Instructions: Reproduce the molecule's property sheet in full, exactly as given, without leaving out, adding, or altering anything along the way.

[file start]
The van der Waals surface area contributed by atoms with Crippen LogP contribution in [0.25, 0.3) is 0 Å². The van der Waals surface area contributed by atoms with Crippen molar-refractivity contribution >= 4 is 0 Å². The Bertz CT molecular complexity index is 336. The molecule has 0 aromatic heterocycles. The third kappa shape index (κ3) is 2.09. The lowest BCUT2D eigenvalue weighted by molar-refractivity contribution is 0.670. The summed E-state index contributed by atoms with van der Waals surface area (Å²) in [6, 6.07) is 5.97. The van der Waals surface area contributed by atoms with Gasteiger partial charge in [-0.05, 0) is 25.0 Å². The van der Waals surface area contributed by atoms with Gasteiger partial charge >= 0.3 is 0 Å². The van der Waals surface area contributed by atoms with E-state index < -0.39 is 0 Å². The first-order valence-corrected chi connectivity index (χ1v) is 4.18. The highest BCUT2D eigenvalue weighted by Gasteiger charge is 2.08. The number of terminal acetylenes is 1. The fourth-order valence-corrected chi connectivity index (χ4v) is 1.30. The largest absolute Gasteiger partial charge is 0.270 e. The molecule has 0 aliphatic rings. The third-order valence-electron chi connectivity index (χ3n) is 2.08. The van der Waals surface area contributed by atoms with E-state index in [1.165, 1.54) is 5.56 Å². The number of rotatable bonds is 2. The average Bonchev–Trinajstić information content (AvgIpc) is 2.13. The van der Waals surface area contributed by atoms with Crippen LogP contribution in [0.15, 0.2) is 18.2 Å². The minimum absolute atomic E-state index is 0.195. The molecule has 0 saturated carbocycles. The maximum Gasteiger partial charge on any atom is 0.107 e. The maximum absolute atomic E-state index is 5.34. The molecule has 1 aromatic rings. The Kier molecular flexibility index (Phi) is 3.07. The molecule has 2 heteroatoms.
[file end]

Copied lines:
The van der Waals surface area contributed by atoms with Crippen LogP contribution in [0.25, 0.3) is 0 Å². The van der Waals surface area contributed by atoms with Crippen molar-refractivity contribution >= 4 is 0 Å². The Bertz CT molecular complexity index is 336. The molecule has 0 aromatic heterocycles. The third kappa shape index (κ3) is 2.09. The lowest BCUT2D eigenvalue weighted by molar-refractivity contribution is 0.670. The summed E-state index contributed by atoms with van der Waals surface area (Å²) in [6, 6.07) is 5.97. The van der Waals surface area contributed by atoms with Gasteiger partial charge in [-0.05, 0) is 25.0 Å². The van der Waals surface area contributed by atoms with Gasteiger partial charge >= 0.3 is 0 Å². The van der Waals surface area contributed by atoms with E-state index < -0.39 is 0 Å². The first-order valence-corrected chi connectivity index (χ1v) is 4.18. The highest BCUT2D eigenvalue weighted by Gasteiger charge is 2.08. The number of terminal acetylenes is 1. The fourth-order valence-corrected chi connectivity index (χ4v) is 1.30. The largest absolute Gasteiger partial charge is 0.270 e. The molecule has 0 aliphatic rings. The third-order valence-electron chi connectivity index (χ3n) is 2.08. The van der Waals surface area contributed by atoms with E-state index in [1.165, 1.54) is 5.56 Å². The number of rotatable bonds is 2. The average Bonchev–Trinajstić information content (AvgIpc) is 2.13. The van der Waals surface area contributed by atoms with Crippen LogP contribution in [0.15, 0.2) is 18.2 Å². The minimum absolute atomic E-state index is 0.195. The molecule has 0 saturated carbocycles. The maximum Gasteiger partial charge on any atom is 0.107 e. The maximum absolute atomic E-state index is 5.34. The molecule has 1 aromatic rings. The Kier molecular flexibility index (Phi) is 3.07. The molecule has 2 heteroatoms.